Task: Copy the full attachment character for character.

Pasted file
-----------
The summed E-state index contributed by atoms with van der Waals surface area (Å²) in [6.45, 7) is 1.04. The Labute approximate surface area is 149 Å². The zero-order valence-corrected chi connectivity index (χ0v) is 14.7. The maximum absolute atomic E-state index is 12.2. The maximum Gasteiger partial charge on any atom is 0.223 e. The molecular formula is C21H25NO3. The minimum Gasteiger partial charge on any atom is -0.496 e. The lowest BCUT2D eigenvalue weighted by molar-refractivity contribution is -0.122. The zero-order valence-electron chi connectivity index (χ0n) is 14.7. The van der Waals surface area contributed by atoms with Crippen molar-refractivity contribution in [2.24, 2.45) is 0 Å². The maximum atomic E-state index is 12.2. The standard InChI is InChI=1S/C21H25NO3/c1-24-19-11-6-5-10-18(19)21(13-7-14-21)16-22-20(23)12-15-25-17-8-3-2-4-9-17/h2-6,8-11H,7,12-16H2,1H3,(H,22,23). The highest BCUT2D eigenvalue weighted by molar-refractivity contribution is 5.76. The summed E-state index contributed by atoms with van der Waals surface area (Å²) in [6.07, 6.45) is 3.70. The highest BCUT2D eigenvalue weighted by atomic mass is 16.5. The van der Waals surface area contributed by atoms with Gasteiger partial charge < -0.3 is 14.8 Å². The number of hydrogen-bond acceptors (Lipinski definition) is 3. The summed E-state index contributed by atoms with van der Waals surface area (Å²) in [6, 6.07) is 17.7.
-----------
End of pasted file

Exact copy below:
The summed E-state index contributed by atoms with van der Waals surface area (Å²) in [6.45, 7) is 1.04. The Labute approximate surface area is 149 Å². The zero-order valence-corrected chi connectivity index (χ0v) is 14.7. The maximum absolute atomic E-state index is 12.2. The maximum Gasteiger partial charge on any atom is 0.223 e. The molecular formula is C21H25NO3. The minimum Gasteiger partial charge on any atom is -0.496 e. The lowest BCUT2D eigenvalue weighted by molar-refractivity contribution is -0.122. The zero-order valence-electron chi connectivity index (χ0n) is 14.7. The van der Waals surface area contributed by atoms with Crippen molar-refractivity contribution in [2.24, 2.45) is 0 Å². The maximum atomic E-state index is 12.2. The standard InChI is InChI=1S/C21H25NO3/c1-24-19-11-6-5-10-18(19)21(13-7-14-21)16-22-20(23)12-15-25-17-8-3-2-4-9-17/h2-6,8-11H,7,12-16H2,1H3,(H,22,23). The highest BCUT2D eigenvalue weighted by molar-refractivity contribution is 5.76. The summed E-state index contributed by atoms with van der Waals surface area (Å²) in [6.07, 6.45) is 3.70. The highest BCUT2D eigenvalue weighted by atomic mass is 16.5. The van der Waals surface area contributed by atoms with Gasteiger partial charge < -0.3 is 14.8 Å². The number of hydrogen-bond acceptors (Lipinski definition) is 3. The summed E-state index contributed by atoms with van der Waals surface area (Å²) in [6, 6.07) is 17.7.